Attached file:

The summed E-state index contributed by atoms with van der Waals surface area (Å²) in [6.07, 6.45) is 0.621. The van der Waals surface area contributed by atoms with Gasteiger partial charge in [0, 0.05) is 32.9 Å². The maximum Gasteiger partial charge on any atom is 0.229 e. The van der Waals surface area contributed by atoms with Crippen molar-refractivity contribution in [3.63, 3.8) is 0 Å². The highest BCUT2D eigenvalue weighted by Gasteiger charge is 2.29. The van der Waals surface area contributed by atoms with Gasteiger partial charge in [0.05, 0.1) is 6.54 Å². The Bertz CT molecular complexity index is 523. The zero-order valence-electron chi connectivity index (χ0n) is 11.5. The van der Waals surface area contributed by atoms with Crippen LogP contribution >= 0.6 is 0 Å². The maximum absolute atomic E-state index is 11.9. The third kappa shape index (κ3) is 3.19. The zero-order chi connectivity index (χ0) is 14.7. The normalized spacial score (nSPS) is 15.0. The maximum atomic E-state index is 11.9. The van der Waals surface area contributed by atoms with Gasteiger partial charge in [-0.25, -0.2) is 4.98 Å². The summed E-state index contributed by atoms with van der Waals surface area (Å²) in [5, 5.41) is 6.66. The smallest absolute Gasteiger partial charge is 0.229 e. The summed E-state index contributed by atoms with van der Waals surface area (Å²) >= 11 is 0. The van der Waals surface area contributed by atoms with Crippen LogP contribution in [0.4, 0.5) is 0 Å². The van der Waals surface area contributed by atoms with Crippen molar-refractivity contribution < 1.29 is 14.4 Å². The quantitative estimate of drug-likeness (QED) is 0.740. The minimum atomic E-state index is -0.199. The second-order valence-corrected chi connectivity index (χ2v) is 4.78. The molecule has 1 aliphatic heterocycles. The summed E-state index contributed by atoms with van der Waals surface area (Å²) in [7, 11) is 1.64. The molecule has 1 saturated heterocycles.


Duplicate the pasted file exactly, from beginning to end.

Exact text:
The summed E-state index contributed by atoms with van der Waals surface area (Å²) in [6.07, 6.45) is 0.621. The van der Waals surface area contributed by atoms with Gasteiger partial charge in [0, 0.05) is 32.9 Å². The maximum Gasteiger partial charge on any atom is 0.229 e. The van der Waals surface area contributed by atoms with Crippen molar-refractivity contribution in [3.63, 3.8) is 0 Å². The highest BCUT2D eigenvalue weighted by Gasteiger charge is 2.29. The van der Waals surface area contributed by atoms with Gasteiger partial charge in [0.05, 0.1) is 6.54 Å². The Bertz CT molecular complexity index is 523. The zero-order valence-electron chi connectivity index (χ0n) is 11.5. The van der Waals surface area contributed by atoms with Crippen LogP contribution >= 0.6 is 0 Å². The maximum absolute atomic E-state index is 11.9. The third kappa shape index (κ3) is 3.19. The zero-order chi connectivity index (χ0) is 14.7. The normalized spacial score (nSPS) is 15.0. The maximum atomic E-state index is 11.9. The van der Waals surface area contributed by atoms with Gasteiger partial charge in [-0.25, -0.2) is 4.98 Å². The summed E-state index contributed by atoms with van der Waals surface area (Å²) in [5, 5.41) is 6.66. The smallest absolute Gasteiger partial charge is 0.229 e. The summed E-state index contributed by atoms with van der Waals surface area (Å²) >= 11 is 0. The van der Waals surface area contributed by atoms with Crippen LogP contribution in [0.4, 0.5) is 0 Å². The van der Waals surface area contributed by atoms with Crippen molar-refractivity contribution < 1.29 is 14.4 Å². The quantitative estimate of drug-likeness (QED) is 0.740. The minimum atomic E-state index is -0.199. The second-order valence-corrected chi connectivity index (χ2v) is 4.78. The molecule has 1 aliphatic heterocycles. The summed E-state index contributed by atoms with van der Waals surface area (Å²) in [7, 11) is 1.64. The molecule has 1 saturated heterocycles.